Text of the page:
Amiodarone and the risk of cancer: A nationwide population-based study


Su et al recently reported that there was a borderline significantly increased risk of cancer among patients who received amiodarone compared with the general population. This interesting study appears to be the first large, population-based, cohort study to evaluate the risk of cancer among patients treated with amiodarone. Patients of either male sex or those treated with > 180 cumulative defined daily doses within the first year were found to have a significantly higher risk of developing cancer, and those with both factors had an even greater standardized incidence ratio of 1.46 (P = .008).[1]

Amiodarone has many adverse effects and toxicities occur in multiple organ systems, especially the lung, skin, liver, and thyroid gland. In postmarketing surveillance, the US Food and Drug Administration reported the development of lung masses, thyroid cancer, and skin cancer after treatment with amiodarone.[2] To our knowledge, to date there is no proven relation between amiodarone and cancer; in addition, Su et al did not demonstrate this finding.[1]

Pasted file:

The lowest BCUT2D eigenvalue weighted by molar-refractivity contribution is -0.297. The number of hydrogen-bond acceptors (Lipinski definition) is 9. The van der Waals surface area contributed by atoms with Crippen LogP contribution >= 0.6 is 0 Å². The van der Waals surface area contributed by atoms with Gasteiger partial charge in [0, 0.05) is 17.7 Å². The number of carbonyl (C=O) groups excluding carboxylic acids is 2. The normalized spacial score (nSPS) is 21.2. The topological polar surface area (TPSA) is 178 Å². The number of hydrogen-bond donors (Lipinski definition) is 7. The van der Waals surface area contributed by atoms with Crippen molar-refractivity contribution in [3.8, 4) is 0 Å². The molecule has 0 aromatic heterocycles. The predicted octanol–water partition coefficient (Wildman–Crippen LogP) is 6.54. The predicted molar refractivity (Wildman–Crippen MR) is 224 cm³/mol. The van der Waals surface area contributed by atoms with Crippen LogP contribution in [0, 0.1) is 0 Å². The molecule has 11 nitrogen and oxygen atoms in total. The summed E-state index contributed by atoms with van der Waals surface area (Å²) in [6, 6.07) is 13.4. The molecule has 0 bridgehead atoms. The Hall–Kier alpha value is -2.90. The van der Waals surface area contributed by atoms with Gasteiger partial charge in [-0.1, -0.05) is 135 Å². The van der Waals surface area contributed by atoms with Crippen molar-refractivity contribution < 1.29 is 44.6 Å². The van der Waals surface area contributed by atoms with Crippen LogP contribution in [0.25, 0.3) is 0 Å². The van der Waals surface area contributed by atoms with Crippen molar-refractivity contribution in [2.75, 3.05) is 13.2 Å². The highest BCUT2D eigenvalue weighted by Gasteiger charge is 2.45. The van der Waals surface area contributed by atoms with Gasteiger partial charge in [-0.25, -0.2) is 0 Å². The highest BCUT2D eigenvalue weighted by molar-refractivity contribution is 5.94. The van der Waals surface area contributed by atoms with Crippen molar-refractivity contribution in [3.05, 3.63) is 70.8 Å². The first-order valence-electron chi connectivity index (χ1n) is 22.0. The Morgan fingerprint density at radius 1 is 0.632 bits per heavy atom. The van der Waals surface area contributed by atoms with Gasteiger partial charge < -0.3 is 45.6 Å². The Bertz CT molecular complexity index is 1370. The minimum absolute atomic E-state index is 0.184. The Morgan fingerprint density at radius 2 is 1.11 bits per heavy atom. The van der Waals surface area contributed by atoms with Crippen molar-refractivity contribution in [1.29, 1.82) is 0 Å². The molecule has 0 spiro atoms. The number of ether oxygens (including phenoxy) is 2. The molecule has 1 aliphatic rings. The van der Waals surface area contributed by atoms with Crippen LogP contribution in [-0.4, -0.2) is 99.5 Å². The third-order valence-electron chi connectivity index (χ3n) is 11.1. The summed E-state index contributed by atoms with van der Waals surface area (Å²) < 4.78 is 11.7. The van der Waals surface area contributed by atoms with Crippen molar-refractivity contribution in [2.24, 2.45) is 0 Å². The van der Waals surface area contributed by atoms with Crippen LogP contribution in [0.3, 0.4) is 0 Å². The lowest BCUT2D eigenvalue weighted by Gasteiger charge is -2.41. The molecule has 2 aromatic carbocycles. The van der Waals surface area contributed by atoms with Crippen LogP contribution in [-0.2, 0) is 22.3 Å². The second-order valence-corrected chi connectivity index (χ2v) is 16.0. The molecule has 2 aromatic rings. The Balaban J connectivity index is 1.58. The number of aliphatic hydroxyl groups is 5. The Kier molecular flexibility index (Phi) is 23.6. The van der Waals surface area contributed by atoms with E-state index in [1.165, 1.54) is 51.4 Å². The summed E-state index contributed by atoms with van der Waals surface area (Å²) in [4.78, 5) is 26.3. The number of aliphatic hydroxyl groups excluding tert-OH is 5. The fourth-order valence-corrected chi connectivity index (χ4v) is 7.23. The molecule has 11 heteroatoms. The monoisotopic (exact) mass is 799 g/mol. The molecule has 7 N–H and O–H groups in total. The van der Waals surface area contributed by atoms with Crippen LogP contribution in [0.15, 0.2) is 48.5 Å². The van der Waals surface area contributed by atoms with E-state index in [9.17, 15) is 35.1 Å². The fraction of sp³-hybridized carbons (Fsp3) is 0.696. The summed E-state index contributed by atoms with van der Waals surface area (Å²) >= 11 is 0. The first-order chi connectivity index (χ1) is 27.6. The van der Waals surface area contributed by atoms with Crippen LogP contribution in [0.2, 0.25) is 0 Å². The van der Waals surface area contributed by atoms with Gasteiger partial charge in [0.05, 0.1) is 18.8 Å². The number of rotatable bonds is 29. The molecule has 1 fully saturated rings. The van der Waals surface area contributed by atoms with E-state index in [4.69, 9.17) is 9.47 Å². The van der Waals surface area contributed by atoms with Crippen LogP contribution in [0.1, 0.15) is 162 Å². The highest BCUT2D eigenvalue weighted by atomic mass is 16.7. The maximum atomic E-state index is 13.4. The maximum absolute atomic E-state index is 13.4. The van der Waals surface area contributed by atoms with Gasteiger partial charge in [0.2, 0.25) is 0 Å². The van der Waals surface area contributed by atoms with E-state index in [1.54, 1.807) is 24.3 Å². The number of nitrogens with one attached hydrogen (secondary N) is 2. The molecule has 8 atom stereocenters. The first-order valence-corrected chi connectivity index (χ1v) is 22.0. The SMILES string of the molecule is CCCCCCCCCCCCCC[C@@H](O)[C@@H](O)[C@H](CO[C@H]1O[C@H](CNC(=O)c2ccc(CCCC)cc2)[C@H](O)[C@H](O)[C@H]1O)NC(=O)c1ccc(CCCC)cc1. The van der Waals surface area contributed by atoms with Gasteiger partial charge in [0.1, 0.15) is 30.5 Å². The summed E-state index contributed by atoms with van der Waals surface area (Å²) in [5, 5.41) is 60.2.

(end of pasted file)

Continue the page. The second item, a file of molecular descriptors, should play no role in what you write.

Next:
It is well known that the average American diet contains approximately 150 μg/day of iodine, but amiodarone contains 75 mg of iodine per tablet and has a half-life of months. To our knowledge, there have been no data published to date demonstrating that iodine may trigger carcinogenesis in normal tissue, but Guan et al established that high iodine intake appears to be a significant risk factor for the occurrence of BRAF mutations in the thyroid gland and therefore may be a risk factor for the development of papillary thyroid cancer.[3] Many epidemiological studies have suggested that environmental factors may include a high intake of iodine with a regular diet.[3, 4] It is our hypothesis that excess iodine may cause BRAF mutations in healthy subjects because it is well established that acquired mutations in this gene have been found in cancers, including non-Hodgkin lymphoma, colorectal cancer, malignant melanoma, papillary thyroid carcinoma, non-small cell lung carcinoma, and adenocarcinoma of the lung.[5] Additional studies are needed to establish this relationship between BRAF mutations and excess iodine.


The authors made no disclosures.

  • Cemil Bilir, MD

  • Hüseyin Engin, MD

  • Division of Medical Oncology, Department of Internal Medicine, Bülent Ecevit University School of Medicine, Zonguldak, Turkey